- ‘That feeling of never being able to make them happy no matter how hard I tried was devastating’
- ‘Frustration, sadness, feeling inadequate, unable to help,’
- ‘It changed everything, I was 13-15 and received the blame for everything that was wrong, my sister became anorexic, I drank and mum’s severe depression sank into a complete breakdown, she was very ill.’
- ‘He couldn’t ‘feel’ anything. Including any love for me. Heartbroken.’
- ‘Unsure of what to expect on any one day. Made relationship with the person strained. Difficult to understand how they were feeling and how that led them to behave in certain ways’
- ‘The dark cloud came over me’
To what extent did it change the relationship?
I used another slider for this where 0 was ‘not at all’ and 100 was ‘completely’. The mean response was 66 showing that there was significant impact on the relationship.
How did it change the relationship?
This is what people said:
- ‘Almost destroyed the relationship a number of times. Causes tensions to this day.’
- ‘It’s passed but for sometime I didn’t trust the relationship was secure and I distanced myself a little. It also changed more positively as we had much more open conversations and learnt how to work things through when there are problems.’
- ‘Reduced trust. Lessened the happiness of the whole family.’
- ‘Totally changed it. We live together but separately and too scared to leave incase they harm themselves’
- ‘Easier going’
- ‘From child to carer’
- ‘I’m lonely’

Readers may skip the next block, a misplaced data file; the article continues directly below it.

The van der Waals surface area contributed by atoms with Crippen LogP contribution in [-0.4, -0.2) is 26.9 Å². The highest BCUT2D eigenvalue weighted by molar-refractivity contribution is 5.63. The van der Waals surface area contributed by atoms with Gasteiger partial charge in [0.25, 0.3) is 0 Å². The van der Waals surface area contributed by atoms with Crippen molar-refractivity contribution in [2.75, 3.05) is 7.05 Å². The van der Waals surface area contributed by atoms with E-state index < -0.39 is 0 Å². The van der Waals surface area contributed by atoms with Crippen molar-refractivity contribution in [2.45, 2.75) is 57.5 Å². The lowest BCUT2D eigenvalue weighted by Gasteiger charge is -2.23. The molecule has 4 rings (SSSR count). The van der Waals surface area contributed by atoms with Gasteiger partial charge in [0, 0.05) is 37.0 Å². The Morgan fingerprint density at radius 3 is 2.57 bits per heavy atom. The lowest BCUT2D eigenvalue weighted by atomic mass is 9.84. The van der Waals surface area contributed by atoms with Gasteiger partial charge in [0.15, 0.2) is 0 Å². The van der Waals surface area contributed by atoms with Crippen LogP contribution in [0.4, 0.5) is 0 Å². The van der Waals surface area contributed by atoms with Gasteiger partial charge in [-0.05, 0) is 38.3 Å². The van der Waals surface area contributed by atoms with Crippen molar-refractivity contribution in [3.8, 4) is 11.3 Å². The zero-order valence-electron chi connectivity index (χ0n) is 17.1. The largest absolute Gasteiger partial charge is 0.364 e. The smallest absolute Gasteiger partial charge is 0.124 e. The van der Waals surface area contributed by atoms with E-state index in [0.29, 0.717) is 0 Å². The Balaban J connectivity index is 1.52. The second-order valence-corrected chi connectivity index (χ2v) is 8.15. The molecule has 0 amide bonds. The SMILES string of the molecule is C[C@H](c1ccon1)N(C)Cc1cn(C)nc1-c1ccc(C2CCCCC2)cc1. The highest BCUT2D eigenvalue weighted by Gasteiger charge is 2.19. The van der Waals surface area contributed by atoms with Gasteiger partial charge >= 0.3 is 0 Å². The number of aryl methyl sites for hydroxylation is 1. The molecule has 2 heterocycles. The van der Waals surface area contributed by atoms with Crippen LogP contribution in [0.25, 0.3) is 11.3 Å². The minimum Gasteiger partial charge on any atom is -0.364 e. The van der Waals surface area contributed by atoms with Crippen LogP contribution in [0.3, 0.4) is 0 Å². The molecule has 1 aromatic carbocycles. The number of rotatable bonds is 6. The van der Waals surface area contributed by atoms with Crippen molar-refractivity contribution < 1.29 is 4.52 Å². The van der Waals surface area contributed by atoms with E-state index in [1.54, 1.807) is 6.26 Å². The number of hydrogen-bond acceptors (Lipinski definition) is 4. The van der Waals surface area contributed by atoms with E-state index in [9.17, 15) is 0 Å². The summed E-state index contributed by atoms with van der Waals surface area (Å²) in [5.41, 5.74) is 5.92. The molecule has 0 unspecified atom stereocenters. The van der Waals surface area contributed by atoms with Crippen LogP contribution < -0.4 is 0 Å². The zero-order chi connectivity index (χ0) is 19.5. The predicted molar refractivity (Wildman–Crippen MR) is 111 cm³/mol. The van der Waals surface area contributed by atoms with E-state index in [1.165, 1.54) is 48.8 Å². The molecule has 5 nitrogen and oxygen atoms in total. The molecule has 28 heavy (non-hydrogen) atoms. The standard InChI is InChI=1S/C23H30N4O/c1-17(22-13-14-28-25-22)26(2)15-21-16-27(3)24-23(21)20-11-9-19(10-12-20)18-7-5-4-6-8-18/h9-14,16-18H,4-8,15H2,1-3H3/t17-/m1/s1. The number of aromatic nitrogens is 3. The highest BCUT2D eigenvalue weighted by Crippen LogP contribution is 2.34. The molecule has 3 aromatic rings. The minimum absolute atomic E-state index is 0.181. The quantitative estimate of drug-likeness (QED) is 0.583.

- ‘We broke up.’
- ‘It became one way and draining. No longer natural.’
- ‘It was undiagnosed so it became the pattern for the whole relationship’
- ‘Difficult to offer love when it was so frequently rejected. I had to change my own positive outlook when around them.’
- ‘I moved out at 16, I couldn’t take it any more’
- ‘Uncertainty but on the positive it tests the relationship. In sickness and in health.’
- ‘Sometimes would avoid asking cerarom questions or telling them certain things.’
- ‘We ended’
Did the depressed person access support?
This was another slider where 0 was ‘none’ and 100 was ‘lots’. The mean was 56 showing that barely over half of those suffering with depression got support for it. One has to ask why? Is it the shame and stigma discussed in the first survey or is it lack of knowledge about the support available?
Did you get support?
I then asked if the people living with those with depression had got support using another slider where 0 was ‘none’ and 100 was ‘lots’. One person didn’t answer this question but the mean was a very low 14; they just weren’t seeking support for themselves.
What support did you need?
I gave people options and they could tick as many as they liked.
The ‘other’ box also allowed for comments and 4 people did:
- ‘Education and reassurance that it not your fault.’